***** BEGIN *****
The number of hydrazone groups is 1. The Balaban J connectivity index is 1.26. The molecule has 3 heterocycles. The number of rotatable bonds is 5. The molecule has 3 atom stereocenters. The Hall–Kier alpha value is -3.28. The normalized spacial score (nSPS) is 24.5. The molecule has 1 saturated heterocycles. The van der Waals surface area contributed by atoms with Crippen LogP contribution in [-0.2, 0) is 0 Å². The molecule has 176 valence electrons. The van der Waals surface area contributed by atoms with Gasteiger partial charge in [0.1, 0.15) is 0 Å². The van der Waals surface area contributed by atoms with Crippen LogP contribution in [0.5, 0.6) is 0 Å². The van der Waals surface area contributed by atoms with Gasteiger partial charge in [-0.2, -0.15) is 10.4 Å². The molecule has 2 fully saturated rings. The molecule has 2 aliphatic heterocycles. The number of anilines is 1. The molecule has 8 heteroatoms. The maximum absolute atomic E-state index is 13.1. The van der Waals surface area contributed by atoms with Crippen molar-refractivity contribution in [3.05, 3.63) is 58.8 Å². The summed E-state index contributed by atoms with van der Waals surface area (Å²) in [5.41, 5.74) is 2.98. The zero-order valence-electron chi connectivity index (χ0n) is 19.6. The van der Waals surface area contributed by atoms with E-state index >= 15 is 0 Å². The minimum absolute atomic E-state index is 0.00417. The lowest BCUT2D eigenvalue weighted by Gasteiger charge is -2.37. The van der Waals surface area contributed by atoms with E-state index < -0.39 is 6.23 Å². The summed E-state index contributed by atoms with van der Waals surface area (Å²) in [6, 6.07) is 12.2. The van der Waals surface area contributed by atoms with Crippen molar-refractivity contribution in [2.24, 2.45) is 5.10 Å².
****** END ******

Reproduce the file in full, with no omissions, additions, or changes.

The number of hydrazone groups is 1. The Balaban J connectivity index is 1.26. The molecule has 3 heterocycles. The number of rotatable bonds is 5. The molecule has 3 atom stereocenters. The Hall–Kier alpha value is -3.28. The normalized spacial score (nSPS) is 24.5. The molecule has 1 saturated heterocycles. The van der Waals surface area contributed by atoms with Crippen LogP contribution in [-0.2, 0) is 0 Å². The molecule has 176 valence electrons. The van der Waals surface area contributed by atoms with Gasteiger partial charge in [0.1, 0.15) is 0 Å². The van der Waals surface area contributed by atoms with Crippen LogP contribution in [0.5, 0.6) is 0 Å². The van der Waals surface area contributed by atoms with Gasteiger partial charge in [-0.2, -0.15) is 10.4 Å². The molecule has 2 fully saturated rings. The molecule has 2 aliphatic heterocycles. The number of anilines is 1. The molecule has 8 heteroatoms. The maximum absolute atomic E-state index is 13.1. The van der Waals surface area contributed by atoms with Crippen molar-refractivity contribution in [3.05, 3.63) is 58.8 Å². The summed E-state index contributed by atoms with van der Waals surface area (Å²) in [5.41, 5.74) is 2.98. The zero-order valence-electron chi connectivity index (χ0n) is 19.6. The van der Waals surface area contributed by atoms with E-state index >= 15 is 0 Å². The minimum absolute atomic E-state index is 0.00417. The lowest BCUT2D eigenvalue weighted by Gasteiger charge is -2.37. The van der Waals surface area contributed by atoms with E-state index < -0.39 is 6.23 Å². The summed E-state index contributed by atoms with van der Waals surface area (Å²) in [6, 6.07) is 12.2. The van der Waals surface area contributed by atoms with Crippen molar-refractivity contribution in [2.24, 2.45) is 5.10 Å².